February 2017
Volume 58, Issue 2
Open Access
Physiology and Pharmacology  |   February 2017
Effect of Diffuse Luminance Flicker Light Stimulation on Total Retinal Blood Flow Assessed With Dual-Beam Bidirectional Doppler OCT
Author Affiliations & Notes
  • Gerold C. Aschinger
    Center for Medical Physics and Biomedical Engineering, Medical University of Vienna, Vienna, Austria
    Institute of Applied Physics, Vienna University of Technology, Vienna, Austria
  • Leopold Schmetterer
    Center for Medical Physics and Biomedical Engineering, Medical University of Vienna, Vienna, Austria
    Department of Clinical Pharmacology, Medical University of Vienna, Vienna, Austria
    Singapore Eye Research Institute, Singapore
    Lee Kong Chian School of Medicine, Nanyang Technological University, Singapore
  • Klemens Fondi
    Department of Clinical Pharmacology, Medical University of Vienna, Vienna, Austria
  • Valentin Aranha Dos Santos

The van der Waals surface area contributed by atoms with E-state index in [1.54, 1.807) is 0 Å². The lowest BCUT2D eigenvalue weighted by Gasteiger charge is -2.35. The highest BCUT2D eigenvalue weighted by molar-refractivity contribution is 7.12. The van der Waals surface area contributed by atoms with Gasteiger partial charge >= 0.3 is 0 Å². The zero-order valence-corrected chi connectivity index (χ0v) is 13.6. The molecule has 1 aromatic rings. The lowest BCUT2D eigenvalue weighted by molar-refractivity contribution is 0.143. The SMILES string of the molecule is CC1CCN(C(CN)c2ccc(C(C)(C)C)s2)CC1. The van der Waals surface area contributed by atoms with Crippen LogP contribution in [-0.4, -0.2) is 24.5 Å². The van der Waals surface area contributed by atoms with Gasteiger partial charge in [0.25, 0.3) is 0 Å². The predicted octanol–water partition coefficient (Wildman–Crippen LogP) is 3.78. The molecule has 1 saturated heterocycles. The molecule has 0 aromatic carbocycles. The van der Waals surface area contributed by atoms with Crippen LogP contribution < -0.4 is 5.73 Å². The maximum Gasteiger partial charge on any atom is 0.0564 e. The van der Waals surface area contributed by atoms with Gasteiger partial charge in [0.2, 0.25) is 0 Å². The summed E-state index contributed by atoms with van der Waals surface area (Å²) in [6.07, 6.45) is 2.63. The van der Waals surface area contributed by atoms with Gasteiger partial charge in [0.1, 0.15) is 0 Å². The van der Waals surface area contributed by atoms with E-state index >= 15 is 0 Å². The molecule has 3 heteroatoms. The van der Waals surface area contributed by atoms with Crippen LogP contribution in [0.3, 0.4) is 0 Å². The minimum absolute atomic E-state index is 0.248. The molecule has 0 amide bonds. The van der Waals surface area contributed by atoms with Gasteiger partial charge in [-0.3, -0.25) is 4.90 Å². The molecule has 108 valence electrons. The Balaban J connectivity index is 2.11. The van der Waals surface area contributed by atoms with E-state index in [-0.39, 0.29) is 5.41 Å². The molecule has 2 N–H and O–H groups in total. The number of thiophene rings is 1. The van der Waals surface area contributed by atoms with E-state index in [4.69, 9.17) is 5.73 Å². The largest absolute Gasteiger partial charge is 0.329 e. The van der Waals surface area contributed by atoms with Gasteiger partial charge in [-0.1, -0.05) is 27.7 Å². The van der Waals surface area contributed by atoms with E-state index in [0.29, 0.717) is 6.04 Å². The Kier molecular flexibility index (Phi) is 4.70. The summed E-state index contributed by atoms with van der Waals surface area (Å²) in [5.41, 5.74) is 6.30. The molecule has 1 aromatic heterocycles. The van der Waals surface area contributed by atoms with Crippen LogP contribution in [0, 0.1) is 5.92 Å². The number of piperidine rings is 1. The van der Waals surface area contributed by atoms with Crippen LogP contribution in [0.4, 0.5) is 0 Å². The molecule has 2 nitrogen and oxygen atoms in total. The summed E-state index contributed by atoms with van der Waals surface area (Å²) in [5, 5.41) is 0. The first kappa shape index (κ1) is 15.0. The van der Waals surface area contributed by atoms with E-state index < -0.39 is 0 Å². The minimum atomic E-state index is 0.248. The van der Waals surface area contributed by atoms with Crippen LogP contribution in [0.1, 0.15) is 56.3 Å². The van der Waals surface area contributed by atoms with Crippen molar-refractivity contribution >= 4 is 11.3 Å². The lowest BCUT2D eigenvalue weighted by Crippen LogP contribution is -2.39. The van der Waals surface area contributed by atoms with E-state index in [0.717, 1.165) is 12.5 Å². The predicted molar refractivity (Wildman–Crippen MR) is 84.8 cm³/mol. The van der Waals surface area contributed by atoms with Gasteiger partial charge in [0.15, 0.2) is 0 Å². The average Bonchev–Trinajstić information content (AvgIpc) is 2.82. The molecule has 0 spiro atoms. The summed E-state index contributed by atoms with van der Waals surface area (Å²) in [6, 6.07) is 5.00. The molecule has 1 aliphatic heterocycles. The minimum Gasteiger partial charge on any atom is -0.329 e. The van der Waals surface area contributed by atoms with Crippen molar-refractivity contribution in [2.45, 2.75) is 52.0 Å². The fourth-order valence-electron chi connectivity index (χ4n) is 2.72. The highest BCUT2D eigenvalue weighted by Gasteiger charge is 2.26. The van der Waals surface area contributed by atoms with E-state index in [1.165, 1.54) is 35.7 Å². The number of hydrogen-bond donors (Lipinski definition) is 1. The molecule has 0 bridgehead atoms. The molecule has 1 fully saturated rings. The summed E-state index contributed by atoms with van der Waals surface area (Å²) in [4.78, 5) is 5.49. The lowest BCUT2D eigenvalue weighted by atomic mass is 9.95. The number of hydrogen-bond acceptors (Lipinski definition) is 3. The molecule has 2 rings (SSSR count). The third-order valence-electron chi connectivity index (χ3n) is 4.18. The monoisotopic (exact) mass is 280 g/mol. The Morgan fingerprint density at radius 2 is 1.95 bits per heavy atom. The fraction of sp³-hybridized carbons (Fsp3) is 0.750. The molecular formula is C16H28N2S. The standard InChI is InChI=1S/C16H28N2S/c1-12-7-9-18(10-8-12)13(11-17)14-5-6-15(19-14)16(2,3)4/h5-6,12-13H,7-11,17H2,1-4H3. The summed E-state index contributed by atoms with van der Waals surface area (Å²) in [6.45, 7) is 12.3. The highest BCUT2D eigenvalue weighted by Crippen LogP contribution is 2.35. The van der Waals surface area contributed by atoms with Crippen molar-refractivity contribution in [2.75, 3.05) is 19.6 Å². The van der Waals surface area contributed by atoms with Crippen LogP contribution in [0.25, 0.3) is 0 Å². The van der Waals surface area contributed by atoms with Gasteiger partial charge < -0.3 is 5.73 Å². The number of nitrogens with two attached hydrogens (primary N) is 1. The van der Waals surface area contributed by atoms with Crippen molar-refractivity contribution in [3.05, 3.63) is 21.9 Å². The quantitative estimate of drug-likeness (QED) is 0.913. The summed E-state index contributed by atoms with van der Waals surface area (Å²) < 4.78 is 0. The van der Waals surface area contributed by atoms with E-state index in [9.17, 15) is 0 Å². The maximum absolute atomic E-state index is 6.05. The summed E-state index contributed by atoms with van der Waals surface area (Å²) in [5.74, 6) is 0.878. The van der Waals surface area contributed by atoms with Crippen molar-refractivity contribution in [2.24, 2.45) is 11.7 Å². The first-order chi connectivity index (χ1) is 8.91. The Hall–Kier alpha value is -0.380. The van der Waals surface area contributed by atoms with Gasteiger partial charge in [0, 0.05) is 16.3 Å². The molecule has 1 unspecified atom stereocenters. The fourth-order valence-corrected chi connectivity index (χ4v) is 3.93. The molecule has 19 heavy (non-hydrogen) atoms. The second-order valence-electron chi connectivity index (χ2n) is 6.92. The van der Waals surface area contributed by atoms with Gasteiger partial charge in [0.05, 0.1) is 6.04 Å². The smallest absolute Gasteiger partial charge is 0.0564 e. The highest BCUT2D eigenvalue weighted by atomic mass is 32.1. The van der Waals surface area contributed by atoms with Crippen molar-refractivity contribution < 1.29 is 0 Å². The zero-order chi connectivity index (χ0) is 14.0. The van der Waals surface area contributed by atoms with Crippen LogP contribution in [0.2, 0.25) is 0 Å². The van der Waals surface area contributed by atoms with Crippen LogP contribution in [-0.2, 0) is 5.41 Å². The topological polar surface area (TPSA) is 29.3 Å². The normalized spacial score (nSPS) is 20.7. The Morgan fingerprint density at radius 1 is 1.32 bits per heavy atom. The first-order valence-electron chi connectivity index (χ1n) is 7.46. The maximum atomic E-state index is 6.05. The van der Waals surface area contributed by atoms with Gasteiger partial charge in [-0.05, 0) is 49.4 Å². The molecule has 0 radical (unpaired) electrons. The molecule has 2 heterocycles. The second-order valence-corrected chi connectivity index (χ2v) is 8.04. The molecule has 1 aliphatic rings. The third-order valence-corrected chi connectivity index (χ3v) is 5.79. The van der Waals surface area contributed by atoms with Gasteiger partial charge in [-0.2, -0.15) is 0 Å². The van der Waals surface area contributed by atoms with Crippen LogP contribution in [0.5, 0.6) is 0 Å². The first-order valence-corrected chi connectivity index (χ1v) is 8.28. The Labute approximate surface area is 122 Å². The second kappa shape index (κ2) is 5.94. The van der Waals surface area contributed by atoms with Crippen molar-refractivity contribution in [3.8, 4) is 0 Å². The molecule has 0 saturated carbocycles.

Center for Medical Physics and Biomedical Engineering, Medical University of Vienna, Vienna, Austria
    Institute of Applied Physics, Vienna University of Technology, Vienna, Austria
  • Gerald Seidel
    Department of Ophthalmology, Medical University of Graz, Graz, Austria
  • Gerhard Garhöfer
    Department of Clinical Pharmacology, Medical University of Vienna, Vienna, Austria
  • René M. Werkmeister
    Center for Medical Physics and Biomedical Engineering, Medical University of Vienna, Vienna, Austria
  • Correspondence: René M. Werkmeister, Center for Medical Physics and Biomedical Engineering, Medical University of Vienna, Waehringer Guertel 18-20, Vienna 1090, Austria; rene.werkmeister@meduniwien.ac.at
Investigative Ophthalmology & Visual Science February 2017, Vol.58, 1167-1178. doi:10.1167/iovs.16-20598
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      Gerold C. Aschinger, Leopold Schmetterer, Klemens Fondi, Valentin Aranha Dos Santos, Gerald Seidel, Gerhard Garhöfer, René M. Werkmeister; Effect of Diffuse Luminance Flicker Light Stimulation on Total Retinal Blood Flow Assessed With Dual-Beam Bidirectional Doppler OCT. Invest. Ophthalmol. Vis. Sci. 2017;58(2):1167-1178. doi: 10.1167/iovs.16-20598.

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      © ARVO (1962-2015); The Authors (2016-present)

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Abstract